Introduction Diabetes is a lifelong condition that causes a person's blood sugar level to become too high. The hormone insulin – produced by the pancreas – is responsible for controlling the amount of glucose in the blood There are two main types of diabetes: type 1 – where the pancreas doesn't produce any insulin type 2 – where the pancreas doesn't produce enough insulin or the body's cells don't react to insulin This topic is about type 2 diabetes. Read more about type 1 diabetes Another type of diabetes, known as gestational diabetes, occurs in some pregnant women and tends to disappear after birth. Symptoms of diabetes The symptoms of diabetes occur because the lack of insulin means glucose stays in the blood and isn't used as fuel for energy. Your body tries to reduce blood glucose levels by getting rid of the excess glucose in your urine. Typical symptoms include: feeling very thirsty passing urine more often than usual, particularly at night feeling very tired weight loss and loss of muscle bulk Read more about the symptoms of type 2 diabetes It's very important for diabetes to be diagnosed as soon as possible as it will get progressively worse if left untreated. Causes of type 2 diabetes Type 2 diabetes occurs when the body doesn't produce enough insulin to function properly, or the body's cells don't react to insulin. This means glucose stays in the blood and isn't used as fuel for energy. Type 2 diabetes is often associated with obesity and tends to be diagnosed in older people. It's far more common than type 1 diabetes. Read about the causes and risk factors for type 2 diabetes Treating type 2 diabetes As type 2 diabetes usually gets worse, you may eventually need medication – usually tablets – to keep your blood glucose at normal levels. Read mor Continue reading >>

Type 2 Diabetes Diabetes New Zealand

Type 2 Diabetes Diabetes New Zealand

Who is most likely to develop type 2 diabetes? Some groups of people are more likely to develop type 2 diabetes: Diabetes in your family (grandparents, parents, brothers or sisters) Maori, Asian, Middle Eastern or Pacific Island descent aged 30 years or older Overweight (especially if you carry most of your weight around your waist) Diagnosed as having pre-diabetes (also known as impaired glucose tolerance) this occurs when the glucose (sugar) in your blood is higher than normal, but not high enough to be called diabetes You may have had type 2 diabetes for many years without realising it. Not everyone has symptoms. Symptoms may include: If you have any of the above symptoms, discuss these with your doctor. Diabetes is diagnosed by blood tests which can be organised through your doctor. If you are very unwell you should seek medical assistance If you have a blood relative with type 2 diabetes you are more likely to develop type 2 diabetes yourself. However type 2 diabetes sometimes occurs in people who have no one in their family with the condition. In people with type 2 diabetes, glucose builds up in the blood. But with good management, your blood glucose levels may go down to normal again. But this does not mean you are cured. Instead, a blood glucose level in your target range shows that your treatment plan is working and that you are taking care of your diabetes. How do I start treating and managing my type 2 diabetes? In a nutshell: some people with type 2 diabetes may be able to manage their diabetes through diet and exercise, or by taking tablet medication. However, eventually many people with type 2 will manage their diabetes with insulin as well. Your doctor will advise you on what treatment is best for you, but whatever this may be, healthy food choices and s Continue reading >>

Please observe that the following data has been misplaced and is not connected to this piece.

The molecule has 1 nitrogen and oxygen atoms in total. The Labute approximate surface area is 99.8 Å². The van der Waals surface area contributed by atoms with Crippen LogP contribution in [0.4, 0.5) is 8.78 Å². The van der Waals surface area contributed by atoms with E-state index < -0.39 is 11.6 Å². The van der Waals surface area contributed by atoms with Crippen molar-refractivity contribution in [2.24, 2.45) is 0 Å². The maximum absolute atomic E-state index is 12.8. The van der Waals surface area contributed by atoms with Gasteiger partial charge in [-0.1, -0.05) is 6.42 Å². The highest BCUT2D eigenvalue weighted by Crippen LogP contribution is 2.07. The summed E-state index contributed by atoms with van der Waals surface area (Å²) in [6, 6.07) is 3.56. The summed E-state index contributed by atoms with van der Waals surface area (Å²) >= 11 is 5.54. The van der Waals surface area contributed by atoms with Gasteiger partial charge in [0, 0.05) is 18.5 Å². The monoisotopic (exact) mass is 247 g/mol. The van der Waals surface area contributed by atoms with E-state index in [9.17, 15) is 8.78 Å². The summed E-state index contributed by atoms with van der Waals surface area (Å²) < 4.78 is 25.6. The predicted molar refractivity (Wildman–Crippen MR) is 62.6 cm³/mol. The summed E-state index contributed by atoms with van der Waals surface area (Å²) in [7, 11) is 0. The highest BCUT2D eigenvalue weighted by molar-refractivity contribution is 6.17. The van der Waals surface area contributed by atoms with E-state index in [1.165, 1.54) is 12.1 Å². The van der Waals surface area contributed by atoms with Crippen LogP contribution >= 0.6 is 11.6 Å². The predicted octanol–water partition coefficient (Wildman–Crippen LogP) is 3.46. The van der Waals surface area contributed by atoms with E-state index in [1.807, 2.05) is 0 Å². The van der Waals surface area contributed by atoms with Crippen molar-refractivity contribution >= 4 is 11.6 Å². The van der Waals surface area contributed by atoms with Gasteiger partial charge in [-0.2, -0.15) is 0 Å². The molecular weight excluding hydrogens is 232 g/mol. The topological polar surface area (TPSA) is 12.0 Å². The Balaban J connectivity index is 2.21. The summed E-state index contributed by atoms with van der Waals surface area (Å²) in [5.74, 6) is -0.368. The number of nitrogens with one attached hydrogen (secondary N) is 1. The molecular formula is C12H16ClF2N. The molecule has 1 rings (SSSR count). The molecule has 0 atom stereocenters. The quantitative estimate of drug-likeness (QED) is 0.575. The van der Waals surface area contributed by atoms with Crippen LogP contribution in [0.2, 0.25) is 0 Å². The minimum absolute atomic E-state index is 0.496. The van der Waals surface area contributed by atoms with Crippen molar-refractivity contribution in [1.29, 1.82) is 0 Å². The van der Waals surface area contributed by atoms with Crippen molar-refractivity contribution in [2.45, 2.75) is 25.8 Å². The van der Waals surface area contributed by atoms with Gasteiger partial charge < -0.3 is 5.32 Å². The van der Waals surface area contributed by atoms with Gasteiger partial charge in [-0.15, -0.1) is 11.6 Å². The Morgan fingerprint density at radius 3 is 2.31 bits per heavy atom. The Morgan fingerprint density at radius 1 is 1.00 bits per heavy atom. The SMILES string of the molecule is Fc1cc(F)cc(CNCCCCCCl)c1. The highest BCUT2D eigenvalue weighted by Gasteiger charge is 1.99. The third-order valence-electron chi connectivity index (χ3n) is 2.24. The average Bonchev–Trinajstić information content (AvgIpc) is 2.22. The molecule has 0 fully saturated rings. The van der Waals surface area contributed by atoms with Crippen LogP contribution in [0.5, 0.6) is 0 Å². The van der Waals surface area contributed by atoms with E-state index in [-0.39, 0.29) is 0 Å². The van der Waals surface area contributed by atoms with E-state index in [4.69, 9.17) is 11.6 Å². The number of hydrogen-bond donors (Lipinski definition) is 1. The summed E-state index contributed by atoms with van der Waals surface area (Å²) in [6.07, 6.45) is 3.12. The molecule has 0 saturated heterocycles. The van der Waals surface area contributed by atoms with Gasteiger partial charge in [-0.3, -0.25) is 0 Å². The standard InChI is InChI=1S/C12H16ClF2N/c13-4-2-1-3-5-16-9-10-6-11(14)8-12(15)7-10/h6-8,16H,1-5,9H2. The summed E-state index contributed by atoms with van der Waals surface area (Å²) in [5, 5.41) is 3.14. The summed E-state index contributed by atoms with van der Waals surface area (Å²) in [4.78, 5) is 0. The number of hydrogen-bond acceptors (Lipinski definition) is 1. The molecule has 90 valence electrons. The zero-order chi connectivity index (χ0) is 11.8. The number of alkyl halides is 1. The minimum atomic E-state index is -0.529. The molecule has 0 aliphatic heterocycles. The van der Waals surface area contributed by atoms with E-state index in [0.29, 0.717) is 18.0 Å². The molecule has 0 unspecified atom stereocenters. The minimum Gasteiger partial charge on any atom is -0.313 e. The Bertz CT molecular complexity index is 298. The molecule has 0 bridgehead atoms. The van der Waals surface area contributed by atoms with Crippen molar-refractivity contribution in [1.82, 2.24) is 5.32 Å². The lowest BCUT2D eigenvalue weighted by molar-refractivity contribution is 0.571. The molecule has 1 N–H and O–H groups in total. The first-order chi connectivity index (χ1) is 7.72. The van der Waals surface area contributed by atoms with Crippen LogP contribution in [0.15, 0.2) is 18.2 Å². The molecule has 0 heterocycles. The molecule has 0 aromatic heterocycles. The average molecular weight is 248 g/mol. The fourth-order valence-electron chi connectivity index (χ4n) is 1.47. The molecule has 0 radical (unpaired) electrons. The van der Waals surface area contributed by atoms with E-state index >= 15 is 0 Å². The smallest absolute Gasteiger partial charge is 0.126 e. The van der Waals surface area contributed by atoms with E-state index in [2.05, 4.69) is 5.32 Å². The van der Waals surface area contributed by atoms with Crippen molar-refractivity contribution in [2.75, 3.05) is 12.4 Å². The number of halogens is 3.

Type 2 Diabetes Faqs

Type 2 Diabetes Faqs